October 31, 2020

Homeless Mexicans dodge hunger thanks to a collective trans solidarity

María, a homeless Mexican woman, receives a plate of food thanks to a group of trans women, another group often forgotten. “I cannot be at home with a pantry full knowing that my community is hungry,” Kenya Cuevas, activist and director of the Casa de las Muñecas Tiresias association, told Efe.

Around 50 homeless people from Mexico City survive these pandemic days thanks to actions like that of this NGO of trans women, which at least once a week distributes food in the central Revolución metro.

“We are many who need help from people who want to help from the heart. Right now we are having a hard time because there are people who come from other places without work and we have to feed many people,” María del Carmen Hernández told Efe on Tuesday, of about 40 years and in a street situation for a year with his partner.

The calamities that they and dozens of people have to experience in this point of the capital is hunger, which has been accentuated by the lack of passers-by and support on the streets throughout the country, which totals 15,529 cases and 1,434 deaths from coronavirus .

For this reason, Kenya and her companions come to distribute the food that generous people cook for them.

“I was also on the street, I used drugs, I was held unfairly for eleven years and I have been living with HIV for 26 years. I cannot stay at home with my arms crossed. (…) I cannot wait for the government to give them eating. I am forced by my fight, by my conditions, by my dead. I have to be here helping, “said Cuevas.

Casa de las Muñecas Tiresias was founded in 2018 after the murder two years before of the trans sex worker Paola Buenrostro near the Revolución metro station.

At that time they began to carry out HIV prevention campaigns, to offer health services and accompaniment, in addition to organizing cultural days for transsexual women sex workers but also for homeless people, drug users or those with other problems.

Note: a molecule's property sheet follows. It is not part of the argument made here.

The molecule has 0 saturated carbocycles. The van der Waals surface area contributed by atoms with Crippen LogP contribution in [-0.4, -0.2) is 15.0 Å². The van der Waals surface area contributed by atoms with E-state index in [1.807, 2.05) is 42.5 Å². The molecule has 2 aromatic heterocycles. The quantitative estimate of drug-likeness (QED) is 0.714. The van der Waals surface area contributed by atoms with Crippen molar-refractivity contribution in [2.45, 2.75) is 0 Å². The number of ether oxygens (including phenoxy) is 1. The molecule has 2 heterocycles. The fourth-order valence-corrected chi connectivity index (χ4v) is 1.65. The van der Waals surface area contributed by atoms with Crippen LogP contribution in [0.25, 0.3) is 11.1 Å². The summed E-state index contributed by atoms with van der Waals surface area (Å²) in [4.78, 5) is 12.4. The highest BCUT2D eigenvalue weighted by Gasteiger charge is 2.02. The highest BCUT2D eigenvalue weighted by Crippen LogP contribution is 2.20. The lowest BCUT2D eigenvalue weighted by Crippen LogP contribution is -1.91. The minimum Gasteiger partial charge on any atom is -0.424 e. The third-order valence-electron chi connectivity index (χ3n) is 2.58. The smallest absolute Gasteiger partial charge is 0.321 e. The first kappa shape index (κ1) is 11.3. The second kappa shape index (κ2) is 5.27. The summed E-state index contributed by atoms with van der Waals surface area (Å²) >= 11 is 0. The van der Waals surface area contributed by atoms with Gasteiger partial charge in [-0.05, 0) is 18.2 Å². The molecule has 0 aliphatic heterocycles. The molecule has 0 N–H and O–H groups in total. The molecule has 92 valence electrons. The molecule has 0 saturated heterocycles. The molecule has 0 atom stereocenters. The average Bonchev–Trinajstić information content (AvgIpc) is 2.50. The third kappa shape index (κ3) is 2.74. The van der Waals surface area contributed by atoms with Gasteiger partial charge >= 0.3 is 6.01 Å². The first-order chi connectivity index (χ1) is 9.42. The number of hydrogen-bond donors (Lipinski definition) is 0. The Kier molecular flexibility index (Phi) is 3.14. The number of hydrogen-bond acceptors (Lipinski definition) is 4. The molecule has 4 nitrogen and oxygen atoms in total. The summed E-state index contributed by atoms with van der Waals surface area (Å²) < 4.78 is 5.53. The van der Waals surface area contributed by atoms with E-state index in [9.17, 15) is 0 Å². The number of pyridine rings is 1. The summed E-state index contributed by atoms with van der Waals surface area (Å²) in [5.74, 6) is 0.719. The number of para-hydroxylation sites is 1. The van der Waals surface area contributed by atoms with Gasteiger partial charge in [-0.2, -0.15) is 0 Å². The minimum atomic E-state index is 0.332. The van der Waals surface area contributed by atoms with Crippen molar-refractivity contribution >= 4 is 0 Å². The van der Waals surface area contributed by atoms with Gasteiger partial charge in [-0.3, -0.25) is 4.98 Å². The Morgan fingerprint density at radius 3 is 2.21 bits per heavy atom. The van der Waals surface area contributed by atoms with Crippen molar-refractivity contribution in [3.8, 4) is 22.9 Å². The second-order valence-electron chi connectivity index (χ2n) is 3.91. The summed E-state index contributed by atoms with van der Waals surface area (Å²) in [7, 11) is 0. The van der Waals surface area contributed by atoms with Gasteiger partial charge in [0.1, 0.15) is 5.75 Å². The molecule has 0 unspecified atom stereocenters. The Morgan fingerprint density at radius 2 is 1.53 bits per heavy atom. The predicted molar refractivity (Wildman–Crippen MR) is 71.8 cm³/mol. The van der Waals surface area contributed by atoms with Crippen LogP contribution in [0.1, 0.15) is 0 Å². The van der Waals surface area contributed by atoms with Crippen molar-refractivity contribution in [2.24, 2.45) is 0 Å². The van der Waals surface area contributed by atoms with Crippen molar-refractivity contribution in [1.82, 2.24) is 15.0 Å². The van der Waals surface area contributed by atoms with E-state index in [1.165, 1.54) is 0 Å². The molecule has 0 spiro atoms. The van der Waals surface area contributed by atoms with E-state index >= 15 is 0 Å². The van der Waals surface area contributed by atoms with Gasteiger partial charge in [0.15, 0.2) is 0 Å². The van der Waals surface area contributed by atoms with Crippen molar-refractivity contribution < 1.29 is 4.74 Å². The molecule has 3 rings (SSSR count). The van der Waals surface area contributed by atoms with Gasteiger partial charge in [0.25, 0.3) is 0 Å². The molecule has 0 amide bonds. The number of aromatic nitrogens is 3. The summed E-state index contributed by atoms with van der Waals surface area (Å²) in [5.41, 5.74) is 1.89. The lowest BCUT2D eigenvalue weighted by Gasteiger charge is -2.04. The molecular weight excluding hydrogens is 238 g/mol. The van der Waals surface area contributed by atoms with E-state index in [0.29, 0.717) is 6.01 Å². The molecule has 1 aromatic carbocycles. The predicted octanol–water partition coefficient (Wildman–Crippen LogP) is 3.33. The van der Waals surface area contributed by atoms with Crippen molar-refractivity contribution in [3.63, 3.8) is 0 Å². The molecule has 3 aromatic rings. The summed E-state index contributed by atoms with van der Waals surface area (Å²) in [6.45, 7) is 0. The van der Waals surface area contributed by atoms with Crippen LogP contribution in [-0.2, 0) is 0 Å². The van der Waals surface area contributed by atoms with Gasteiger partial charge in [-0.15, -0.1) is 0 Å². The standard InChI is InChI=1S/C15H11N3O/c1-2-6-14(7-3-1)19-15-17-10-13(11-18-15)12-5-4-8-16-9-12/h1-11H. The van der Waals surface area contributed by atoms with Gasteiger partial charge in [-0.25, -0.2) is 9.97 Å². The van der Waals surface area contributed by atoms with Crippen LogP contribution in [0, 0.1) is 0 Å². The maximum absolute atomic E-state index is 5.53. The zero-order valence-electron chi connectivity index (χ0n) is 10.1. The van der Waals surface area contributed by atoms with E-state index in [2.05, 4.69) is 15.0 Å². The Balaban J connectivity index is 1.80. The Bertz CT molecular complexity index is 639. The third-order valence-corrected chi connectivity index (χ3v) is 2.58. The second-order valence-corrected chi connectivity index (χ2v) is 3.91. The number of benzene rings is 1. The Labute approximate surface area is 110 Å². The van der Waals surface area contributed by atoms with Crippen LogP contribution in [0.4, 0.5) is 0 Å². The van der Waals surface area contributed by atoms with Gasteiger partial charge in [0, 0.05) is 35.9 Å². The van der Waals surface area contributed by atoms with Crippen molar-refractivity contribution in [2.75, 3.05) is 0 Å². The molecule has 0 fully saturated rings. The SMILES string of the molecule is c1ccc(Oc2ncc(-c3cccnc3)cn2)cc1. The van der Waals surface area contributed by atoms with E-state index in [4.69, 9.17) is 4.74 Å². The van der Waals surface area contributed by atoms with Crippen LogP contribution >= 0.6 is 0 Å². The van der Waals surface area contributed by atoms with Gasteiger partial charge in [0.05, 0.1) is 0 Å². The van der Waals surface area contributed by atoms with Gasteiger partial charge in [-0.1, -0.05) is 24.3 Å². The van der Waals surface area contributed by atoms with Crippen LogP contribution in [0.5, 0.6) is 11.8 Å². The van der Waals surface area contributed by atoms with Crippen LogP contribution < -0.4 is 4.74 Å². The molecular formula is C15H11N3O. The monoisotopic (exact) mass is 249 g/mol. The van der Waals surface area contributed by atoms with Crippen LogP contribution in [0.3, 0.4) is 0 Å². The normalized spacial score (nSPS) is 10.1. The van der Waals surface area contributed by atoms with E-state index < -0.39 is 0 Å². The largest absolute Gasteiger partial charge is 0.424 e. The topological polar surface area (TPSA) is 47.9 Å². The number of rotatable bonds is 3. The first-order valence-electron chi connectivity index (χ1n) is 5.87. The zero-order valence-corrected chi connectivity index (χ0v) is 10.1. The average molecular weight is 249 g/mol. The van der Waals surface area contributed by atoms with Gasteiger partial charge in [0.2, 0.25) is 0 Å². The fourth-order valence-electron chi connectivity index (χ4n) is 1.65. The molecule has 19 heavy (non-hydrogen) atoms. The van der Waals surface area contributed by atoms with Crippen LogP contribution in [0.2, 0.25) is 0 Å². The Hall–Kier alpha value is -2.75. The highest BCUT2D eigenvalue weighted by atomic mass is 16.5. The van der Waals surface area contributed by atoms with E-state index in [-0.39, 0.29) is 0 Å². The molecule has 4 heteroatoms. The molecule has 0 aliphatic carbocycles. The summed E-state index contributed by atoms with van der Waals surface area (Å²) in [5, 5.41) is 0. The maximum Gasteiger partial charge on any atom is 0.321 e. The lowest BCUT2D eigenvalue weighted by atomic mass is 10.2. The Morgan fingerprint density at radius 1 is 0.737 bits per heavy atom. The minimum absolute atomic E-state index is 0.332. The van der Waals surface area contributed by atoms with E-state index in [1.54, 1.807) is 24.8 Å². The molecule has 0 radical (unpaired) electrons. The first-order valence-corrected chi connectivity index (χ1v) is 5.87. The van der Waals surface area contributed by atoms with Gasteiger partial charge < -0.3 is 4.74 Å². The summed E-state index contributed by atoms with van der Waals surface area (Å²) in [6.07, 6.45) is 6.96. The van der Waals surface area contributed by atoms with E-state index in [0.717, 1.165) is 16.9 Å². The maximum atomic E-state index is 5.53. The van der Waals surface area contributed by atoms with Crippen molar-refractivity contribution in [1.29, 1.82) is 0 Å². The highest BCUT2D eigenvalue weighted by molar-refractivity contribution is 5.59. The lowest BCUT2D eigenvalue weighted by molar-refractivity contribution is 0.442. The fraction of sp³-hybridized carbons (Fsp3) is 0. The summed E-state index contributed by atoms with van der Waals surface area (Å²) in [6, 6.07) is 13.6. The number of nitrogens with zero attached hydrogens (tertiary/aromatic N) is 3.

For a few weeks, the association began to distribute food to vulnerable groups in different areas of the city where women who work as prostitutes, but also from other groups that require help and attention from authorities and civil society.

Kenya Cuevas explained that she understands the situation of sex workers, since she herself carried out this work, but considered that it is a group that has received a lot of help and other groups “in street, drug and other conditions” are being made invisible.

Likewise, on behalf of the association, he called on the health authorities not to neglect this sector of the population that, now more than ever, needs to be protected.

Respecting the distance recommended to avoid contagions, more than 50 people line up behind a small table to receive a plate of pasta with bread prepared with great care by Héctor Arteaga.

This citizen had spent weeks collecting donations and preparing food, and finally went to the place.

“It is more complicated for them because as there is less traffic of people, there are fewer people who can help them. Now I am going to try to make it permanent, at least once a week,” he told Efe.

For Kenya, it is very important that the donor comes to the place to see how it is helping and to see how happy the people who receive the support feel.

Like María del Carmen, who, she said, is grateful that there are “such kind people.”

She, like many of her companions, also thank God that help arrives and that, when it seems that everything is lost, a solution always appears.

As they said, faith is the fundamental pillar for many.

It helped some to stop smoking or find love, others not to lose hope in moments as difficult as this, when the pandemic has ended lives and jobs, but not with the kindness of some Mexicans.


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